5. If you’re on your phone…
I will refuse to serve you. Just because I’m sitting on a desk and you’re standing doesn’t mean I’m beneath you. You want my attention? Give me yours.
6. Which brings me to my next point,
Have your phone conversations outside.
7. Sneaking in food.
Of all the things this probably makes me laugh the most. Do you honestly think that you’re so smart you can sneak in food and assume that we can’t smell the fried chicken?
8. “Fifteen minutes till closing.”
That’s not a friendly reminder, that’s a “time to pack your bags and get the fuck out”, often mistaken for “okay, I’ll just sit here and ignore the several other following reminders until the last possible second and then take my time walking out because librarians practically live at the library amiright roflmao lol!?!11!!”. Do you have any idea the amount of things we have to finish up before we actually lock the door? We can’t do this in time if your ungrateful majesty doesn’t get thy pompous butt cheeks off the chairs. Otherwise then we’ll have to stay overtime, and we’ll already spent almost the entire day here and we’ll have to do it all over again tomorrow. So this may come as a surprise, but no, we don’t live here. Go home.
9. Taking things personally.
Gosh jolly I’m so sorry that the library I don’t own but only work in doesn’t have the exact specific topic in a specific book from a specific author you’re looking for that could easily be found online for a pound. Yes, I’m a complete failure in both customer satisfaction and a librarian.
10. Drop box
I swear to God’s green earth if you return books through the book box when we’re open, I will leave them there until the next morning we’re open, because that is when we’re supposed to check it. Then you’ll have to deal with overdue fines. If I catch you doing this don’t think I won’t have the nerve to tell off how lazy you are.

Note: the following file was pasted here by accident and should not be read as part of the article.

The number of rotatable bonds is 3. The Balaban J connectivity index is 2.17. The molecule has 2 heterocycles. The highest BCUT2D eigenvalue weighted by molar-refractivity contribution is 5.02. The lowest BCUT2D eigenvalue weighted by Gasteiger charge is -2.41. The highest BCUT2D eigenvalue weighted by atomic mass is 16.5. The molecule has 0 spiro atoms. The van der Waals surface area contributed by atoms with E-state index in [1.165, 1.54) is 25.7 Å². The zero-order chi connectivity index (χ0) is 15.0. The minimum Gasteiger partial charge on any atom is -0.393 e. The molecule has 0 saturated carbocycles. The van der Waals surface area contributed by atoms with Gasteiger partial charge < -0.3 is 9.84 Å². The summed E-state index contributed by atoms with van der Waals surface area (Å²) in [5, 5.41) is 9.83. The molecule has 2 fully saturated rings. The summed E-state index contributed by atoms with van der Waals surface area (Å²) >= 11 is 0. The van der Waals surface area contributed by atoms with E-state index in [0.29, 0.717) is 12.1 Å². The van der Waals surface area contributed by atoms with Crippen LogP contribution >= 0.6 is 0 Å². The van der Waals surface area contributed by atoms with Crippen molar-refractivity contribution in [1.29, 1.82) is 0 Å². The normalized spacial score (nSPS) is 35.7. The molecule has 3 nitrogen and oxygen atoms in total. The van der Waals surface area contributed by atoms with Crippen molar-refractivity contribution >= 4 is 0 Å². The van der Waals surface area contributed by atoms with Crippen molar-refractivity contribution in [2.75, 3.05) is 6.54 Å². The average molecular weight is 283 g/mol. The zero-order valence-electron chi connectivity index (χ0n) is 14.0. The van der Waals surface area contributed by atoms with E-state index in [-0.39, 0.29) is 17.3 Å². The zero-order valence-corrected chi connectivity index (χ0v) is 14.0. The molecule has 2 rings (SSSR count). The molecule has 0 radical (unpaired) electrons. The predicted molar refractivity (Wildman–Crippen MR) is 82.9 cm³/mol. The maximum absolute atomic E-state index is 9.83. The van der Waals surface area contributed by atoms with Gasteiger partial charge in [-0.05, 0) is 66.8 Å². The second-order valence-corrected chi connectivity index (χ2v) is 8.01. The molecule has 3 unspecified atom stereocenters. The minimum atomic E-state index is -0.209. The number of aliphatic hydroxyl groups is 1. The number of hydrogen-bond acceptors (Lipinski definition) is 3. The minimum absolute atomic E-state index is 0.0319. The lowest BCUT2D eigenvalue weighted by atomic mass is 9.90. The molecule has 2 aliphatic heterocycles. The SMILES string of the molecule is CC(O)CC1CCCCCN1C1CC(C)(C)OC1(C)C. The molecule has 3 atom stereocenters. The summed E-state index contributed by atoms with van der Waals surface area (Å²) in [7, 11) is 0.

11. State of library.
Seriously, the state that some people leave the library gives enough reason to make murder justifiable. I’m especially looking at you mums who walk into the children’s section and have your little hell of hooligans prance around and throw books about while you chat away on your phones. If you let this happen you have my permission to go and set yourself on fire.
12. Breaking into a library.
W h y ?
13. “I’m a customer! I’m always right!”
‘fraid not, doll.
Let me stop you right here. Unless they’re in almost pristine condition, don’t. Go to a charity shop.
15. “I’m no good with computers, can you help me?”
If we have taster sessions, we’ll book you. Otherwise, not our problem!
16. “I just yanked this book out and I know exactly where to put it back but I won’t do it anyway.”
You say, unaware of the time, effort, and blood that goes into tidying that bookshelf and maintaining every other 2349085405 shelves we have while dealing with needy customers approaching us every second. Go ahead, make a mess. We know where you live.
17. Last-minute returners.